We need constantly to contemplate the mystery of mercy. It is a wellspring of joy, serenity, and peace. Our salvation depends on it. Mercy: the word reveals the very mystery of the Most Holy Trinity. Mercy: the ultimate and supreme act by which God comes to meet us. Mercy: the fundamental law that dwells in the heart of every person who looks sincerely into the eyes of his brothers and sisters on the path of life. Mercy: the bridge that connects God and man, opening our hearts to a hope of being loved forever despite our sinfulness.
-Pope Francis, Misericordiae Vultus, Papal Bull on Jubilee of Mercy, April 11
Have you ever felt God’s mercy? I mean really felt it the way Pope Francis describes it in Misericordiae Vultus (Face of Mercy), the papal bull declaring the Extraordinary Jubilee of Mercy on December 8 this year (available at: http://w2.vatican.va/content/francesco/en/apost_letters/documents/papa-francesco_bolla_20150411_misericordiae-vultus.html).
Have you felt the “joy, serenity and peace” that God’s mercy brings? Encountered in it both the Supreme Being and the mystery of His Most Holy Trinity? Opened your heart to “a hope of being loved forever despite our sinfulness”?
If you haven’t, welcome to the club. Outside of terminal patients, death-row convicts, war refugees, bankrupt debtors, and other desperates getting last-minute reprieves, most of us may feel not especially touched by Divine Mercy.
But in fact, we are, all of us. Not just every human being, but every creature that was, is and will be. Really.
Imagine if God never loved us, never showed us the Divine Mercy that took pity on our utter nothingness and breathed existence and life into us.
The same Divine Mercy forgives and fills in humankind’s failings, while firing and fulfilling our constant striving for the fullness of truth, justice, beauty, and love.
In sum, for Christians, Divine Mercy is in essence the Creator’s grace and power uplifting the inevitable imperfections of all creation, not just human sin, but all shortcomings of the world, which are the unavoidable price of being made and therefore distinct from the Maker and not perfect like Him.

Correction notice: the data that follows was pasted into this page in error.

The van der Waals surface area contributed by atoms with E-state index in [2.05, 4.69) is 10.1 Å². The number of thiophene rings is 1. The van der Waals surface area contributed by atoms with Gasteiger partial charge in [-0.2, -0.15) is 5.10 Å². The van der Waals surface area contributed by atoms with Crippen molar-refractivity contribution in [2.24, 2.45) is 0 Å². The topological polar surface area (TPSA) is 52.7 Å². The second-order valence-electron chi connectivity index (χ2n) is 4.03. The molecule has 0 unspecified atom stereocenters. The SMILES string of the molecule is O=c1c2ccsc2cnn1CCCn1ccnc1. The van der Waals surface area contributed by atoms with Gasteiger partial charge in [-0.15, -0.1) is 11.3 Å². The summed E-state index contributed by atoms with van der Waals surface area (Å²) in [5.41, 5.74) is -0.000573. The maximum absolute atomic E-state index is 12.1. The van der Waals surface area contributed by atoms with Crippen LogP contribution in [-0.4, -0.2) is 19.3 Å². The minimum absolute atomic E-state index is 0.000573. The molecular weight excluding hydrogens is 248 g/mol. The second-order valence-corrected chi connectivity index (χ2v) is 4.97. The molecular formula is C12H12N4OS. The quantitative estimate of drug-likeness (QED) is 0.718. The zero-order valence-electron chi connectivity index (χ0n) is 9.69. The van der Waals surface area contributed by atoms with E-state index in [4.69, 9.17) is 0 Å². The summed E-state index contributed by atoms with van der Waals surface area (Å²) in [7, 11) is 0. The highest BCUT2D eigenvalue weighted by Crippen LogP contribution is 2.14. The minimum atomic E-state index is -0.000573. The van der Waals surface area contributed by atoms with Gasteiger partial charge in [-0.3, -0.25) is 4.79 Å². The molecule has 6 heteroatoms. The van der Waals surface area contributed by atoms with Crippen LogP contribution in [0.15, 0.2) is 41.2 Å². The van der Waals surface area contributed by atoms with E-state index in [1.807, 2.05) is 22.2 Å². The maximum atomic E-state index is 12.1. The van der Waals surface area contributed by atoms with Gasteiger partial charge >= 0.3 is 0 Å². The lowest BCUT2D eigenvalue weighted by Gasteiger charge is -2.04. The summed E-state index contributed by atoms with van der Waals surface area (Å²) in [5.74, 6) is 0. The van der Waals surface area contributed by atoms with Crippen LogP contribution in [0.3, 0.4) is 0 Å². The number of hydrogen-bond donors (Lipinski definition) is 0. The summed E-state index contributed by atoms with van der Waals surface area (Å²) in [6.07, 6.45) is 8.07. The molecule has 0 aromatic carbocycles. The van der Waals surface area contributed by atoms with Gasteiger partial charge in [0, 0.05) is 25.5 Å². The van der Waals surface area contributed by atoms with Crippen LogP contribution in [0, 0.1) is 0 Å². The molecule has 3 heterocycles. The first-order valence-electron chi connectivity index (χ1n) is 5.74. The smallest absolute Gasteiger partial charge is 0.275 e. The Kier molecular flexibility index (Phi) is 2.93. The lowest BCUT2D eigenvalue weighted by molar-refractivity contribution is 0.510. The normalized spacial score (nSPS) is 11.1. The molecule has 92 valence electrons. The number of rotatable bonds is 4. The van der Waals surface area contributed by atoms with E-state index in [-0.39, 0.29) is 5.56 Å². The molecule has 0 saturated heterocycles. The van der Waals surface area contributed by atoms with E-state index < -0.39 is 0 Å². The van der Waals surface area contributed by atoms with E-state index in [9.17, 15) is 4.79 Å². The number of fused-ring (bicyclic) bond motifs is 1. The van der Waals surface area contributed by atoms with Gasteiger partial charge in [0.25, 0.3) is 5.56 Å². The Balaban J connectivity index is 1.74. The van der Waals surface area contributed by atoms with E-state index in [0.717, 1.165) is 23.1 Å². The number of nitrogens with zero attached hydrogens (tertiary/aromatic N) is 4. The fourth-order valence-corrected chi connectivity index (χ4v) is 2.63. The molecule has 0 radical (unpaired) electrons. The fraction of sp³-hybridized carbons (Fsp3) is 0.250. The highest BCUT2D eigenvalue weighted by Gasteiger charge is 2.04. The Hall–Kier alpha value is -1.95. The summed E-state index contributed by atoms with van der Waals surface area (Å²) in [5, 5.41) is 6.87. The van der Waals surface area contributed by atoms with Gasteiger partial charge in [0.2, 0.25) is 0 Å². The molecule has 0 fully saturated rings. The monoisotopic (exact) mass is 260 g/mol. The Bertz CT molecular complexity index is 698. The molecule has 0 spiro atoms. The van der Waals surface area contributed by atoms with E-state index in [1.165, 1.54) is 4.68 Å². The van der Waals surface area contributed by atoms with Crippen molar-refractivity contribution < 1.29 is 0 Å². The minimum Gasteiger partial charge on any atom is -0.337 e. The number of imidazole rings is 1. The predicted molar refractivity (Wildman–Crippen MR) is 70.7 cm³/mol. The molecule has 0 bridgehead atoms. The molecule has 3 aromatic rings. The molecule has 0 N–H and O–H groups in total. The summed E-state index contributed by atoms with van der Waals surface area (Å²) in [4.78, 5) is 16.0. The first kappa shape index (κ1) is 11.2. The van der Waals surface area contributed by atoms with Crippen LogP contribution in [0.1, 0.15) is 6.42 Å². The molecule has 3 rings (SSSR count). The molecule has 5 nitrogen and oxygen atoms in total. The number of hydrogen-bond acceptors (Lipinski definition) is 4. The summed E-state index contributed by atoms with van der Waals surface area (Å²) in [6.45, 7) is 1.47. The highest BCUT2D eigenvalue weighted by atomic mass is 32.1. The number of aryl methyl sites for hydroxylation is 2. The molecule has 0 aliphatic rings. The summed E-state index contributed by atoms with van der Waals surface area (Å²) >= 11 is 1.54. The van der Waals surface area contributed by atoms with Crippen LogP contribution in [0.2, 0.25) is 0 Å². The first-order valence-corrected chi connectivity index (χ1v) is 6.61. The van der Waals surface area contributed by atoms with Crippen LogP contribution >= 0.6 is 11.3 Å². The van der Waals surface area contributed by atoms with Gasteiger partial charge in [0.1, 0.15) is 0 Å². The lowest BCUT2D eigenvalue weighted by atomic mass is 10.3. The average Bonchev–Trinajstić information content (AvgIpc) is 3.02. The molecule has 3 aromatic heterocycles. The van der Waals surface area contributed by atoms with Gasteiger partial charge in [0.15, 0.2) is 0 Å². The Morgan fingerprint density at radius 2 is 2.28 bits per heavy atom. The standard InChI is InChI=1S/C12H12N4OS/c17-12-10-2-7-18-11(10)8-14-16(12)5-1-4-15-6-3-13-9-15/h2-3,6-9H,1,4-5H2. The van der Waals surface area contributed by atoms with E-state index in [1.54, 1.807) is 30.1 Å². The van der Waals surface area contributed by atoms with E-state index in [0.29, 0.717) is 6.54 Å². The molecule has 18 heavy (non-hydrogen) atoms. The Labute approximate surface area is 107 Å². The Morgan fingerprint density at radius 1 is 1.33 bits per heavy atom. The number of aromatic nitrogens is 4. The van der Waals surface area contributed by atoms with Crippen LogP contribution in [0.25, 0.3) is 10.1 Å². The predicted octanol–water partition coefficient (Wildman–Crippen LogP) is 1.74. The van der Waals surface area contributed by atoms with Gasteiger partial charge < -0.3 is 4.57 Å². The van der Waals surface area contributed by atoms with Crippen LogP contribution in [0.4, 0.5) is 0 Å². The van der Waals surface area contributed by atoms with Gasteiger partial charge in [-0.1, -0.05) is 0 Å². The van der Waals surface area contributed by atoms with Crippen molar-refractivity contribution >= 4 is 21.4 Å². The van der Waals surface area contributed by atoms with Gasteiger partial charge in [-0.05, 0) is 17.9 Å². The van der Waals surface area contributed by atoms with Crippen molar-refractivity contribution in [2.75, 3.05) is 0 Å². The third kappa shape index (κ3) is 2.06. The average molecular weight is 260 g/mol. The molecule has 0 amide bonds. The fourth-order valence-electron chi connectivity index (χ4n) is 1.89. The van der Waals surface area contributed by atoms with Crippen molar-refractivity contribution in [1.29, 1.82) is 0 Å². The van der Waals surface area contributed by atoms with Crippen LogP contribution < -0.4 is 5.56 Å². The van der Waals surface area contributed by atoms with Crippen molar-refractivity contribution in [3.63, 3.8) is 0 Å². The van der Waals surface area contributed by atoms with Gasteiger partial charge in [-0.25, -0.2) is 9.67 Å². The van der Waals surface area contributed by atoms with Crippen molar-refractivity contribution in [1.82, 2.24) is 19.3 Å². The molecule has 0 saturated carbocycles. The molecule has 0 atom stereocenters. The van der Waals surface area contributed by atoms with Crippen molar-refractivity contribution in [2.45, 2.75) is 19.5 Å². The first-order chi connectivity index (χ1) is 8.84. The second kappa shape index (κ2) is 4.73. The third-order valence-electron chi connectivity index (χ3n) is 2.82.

The Father’s boundless forgiveness
Said the Holy Father in his letter: “When faced with the gravity of sin, God responds with the fullness of mercy. Mercy will always be greater than any sin, and no one can place limits on the love of God who is ever ready to forgive.”
That Divine Mercy is boundless cannot be more vividly and unequivocally demonstrated by the Crucified Son of God in calling on His Father to “forgive them [His executioners] for they know not what they do.”
If heaven can be merciful to those who betrayed, arrested, scourged, crowned with thorns, condemned and crucified the Second Person of the Blessed Trinity, what transgression is there that cannot be denied absolution?
Of course, like Divine Love, Divine Mercy is never forced on anyone. The creature must want to be forgiven, filled in, made full and flawless. We must embrace and seek the fullness of love, truth, justice, beauty, order, and goodness that is God, Who will then open the floodgates of His forgiving and perfecting grace.
“In the parables devoted to mercy,” Francis points out, “Jesus reveals the nature of God as that of a Father who never gives up until he has forgiven the wrong and overcome rejection with compassion and mercy. We know these parables well, three in particular: the lost sheep, the lost coin, and the father with two sons (cf. Lk 15:1-32). In these parables, God is always presented as full of joy, especially when he pardons.”
And our Father is happy not only because He has saved a wayward soul, but also because a creature has chosen to embrace His perfection after once rejecting or deviating from it.
And it isn’t just mortal sin that God heals, but all failings, from the material inadequacies of five loaves and two fish for 5,000 hungry men, to the ills of body and society, healing disease and disability, and prompting the wealthy to share their bounty with the destitute. Indeed, even death is overcome.
Thus, of Jesus the Pope declares: “The signs he works, especially in the face of sinners, the poor, the marginalized, the sick, and the suffering, are all meant to teach mercy. Everything in him speaks of mercy. Nothing in him is devoid of compassion.”
The Church proclaims God’s mercy
The Bull of induction, as the papal document is called, declares a special Jubilee Year of Mercy in which indulgences are made available to the faithful — the biggest ecclesiastical undertaking by Francis so far in advancing the paramount vision of his papacy, which led renowned Vatican writer John Allen to call him the Pope of Mercy.
The holy doors of leading cathedrals in Rome, including the Mother of All Churches, the Arch-Basilica of Saint John the Baptist and Saint John the Evangelist at the Lateran, shall be flung open for pilgrims to pass through and gain God’s forgiveness and grace.
The same opening of doors of mercy shall be done in churches across the globe, where the faithful can journey and seek remission of sins and punishment.
Plus: in the 2016 Lenten season, Pope Francis will send out Missionaries of Mercy — “priests to whom I will grant the authority to pardon even those sins reserved to the Holy See … They will be, above all, living signs of the Father’s readiness to welcome those in search of his pardon.”
The Holy Father declares: “Mercy is the very foundation of the Church’s life. … The Church is commissioned to announce the mercy of God, the beating heart of the Gospel, which in its own way must penetrate the heart and mind of every person. … Merciful like the Father, therefore, is the ‘motto’ of this Holy Year.”
And that is what being a Christian is all about. Amen.